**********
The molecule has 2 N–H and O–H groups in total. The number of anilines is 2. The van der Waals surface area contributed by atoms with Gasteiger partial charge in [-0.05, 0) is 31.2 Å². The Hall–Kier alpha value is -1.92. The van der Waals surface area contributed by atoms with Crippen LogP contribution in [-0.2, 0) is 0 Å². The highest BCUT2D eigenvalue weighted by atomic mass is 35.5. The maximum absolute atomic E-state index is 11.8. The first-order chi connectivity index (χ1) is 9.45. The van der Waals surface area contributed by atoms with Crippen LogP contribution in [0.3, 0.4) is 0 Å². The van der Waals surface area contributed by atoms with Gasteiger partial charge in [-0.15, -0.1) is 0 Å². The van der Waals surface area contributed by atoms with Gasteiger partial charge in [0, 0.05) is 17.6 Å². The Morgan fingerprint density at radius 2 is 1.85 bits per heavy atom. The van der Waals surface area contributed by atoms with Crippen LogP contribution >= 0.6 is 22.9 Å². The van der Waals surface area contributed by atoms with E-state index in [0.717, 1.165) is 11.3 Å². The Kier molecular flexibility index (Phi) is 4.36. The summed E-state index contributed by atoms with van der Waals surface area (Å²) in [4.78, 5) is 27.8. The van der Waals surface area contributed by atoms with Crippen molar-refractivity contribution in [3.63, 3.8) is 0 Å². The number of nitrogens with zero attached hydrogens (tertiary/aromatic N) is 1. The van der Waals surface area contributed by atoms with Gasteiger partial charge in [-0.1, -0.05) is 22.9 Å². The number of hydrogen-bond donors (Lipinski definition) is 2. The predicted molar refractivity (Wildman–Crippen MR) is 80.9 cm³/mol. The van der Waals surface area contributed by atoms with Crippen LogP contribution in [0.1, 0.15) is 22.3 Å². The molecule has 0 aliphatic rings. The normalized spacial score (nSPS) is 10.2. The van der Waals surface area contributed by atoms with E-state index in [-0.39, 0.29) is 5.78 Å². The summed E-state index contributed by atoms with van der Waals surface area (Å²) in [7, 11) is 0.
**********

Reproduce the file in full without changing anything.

The molecule has 2 N–H and O–H groups in total. The number of anilines is 2. The van der Waals surface area contributed by atoms with Gasteiger partial charge in [-0.05, 0) is 31.2 Å². The Hall–Kier alpha value is -1.92. The van der Waals surface area contributed by atoms with Crippen LogP contribution in [-0.2, 0) is 0 Å². The highest BCUT2D eigenvalue weighted by atomic mass is 35.5. The maximum absolute atomic E-state index is 11.8. The first-order chi connectivity index (χ1) is 9.45. The van der Waals surface area contributed by atoms with Crippen LogP contribution in [0.3, 0.4) is 0 Å². The van der Waals surface area contributed by atoms with Gasteiger partial charge in [-0.15, -0.1) is 0 Å². The van der Waals surface area contributed by atoms with Gasteiger partial charge in [0, 0.05) is 17.6 Å². The Morgan fingerprint density at radius 2 is 1.85 bits per heavy atom. The van der Waals surface area contributed by atoms with Crippen LogP contribution >= 0.6 is 22.9 Å². The van der Waals surface area contributed by atoms with E-state index in [0.717, 1.165) is 11.3 Å². The Kier molecular flexibility index (Phi) is 4.36. The summed E-state index contributed by atoms with van der Waals surface area (Å²) in [4.78, 5) is 27.8. The van der Waals surface area contributed by atoms with Crippen molar-refractivity contribution in [3.63, 3.8) is 0 Å². The number of nitrogens with zero attached hydrogens (tertiary/aromatic N) is 1. The van der Waals surface area contributed by atoms with Gasteiger partial charge in [-0.1, -0.05) is 22.9 Å². The number of hydrogen-bond donors (Lipinski definition) is 2. The predicted molar refractivity (Wildman–Crippen MR) is 80.9 cm³/mol. The van der Waals surface area contributed by atoms with Crippen LogP contribution in [0.1, 0.15) is 22.3 Å². The molecule has 0 aliphatic rings. The normalized spacial score (nSPS) is 10.2. The van der Waals surface area contributed by atoms with E-state index in [-0.39, 0.29) is 5.78 Å². The summed E-state index contributed by atoms with van der Waals surface area (Å²) in [7, 11) is 0.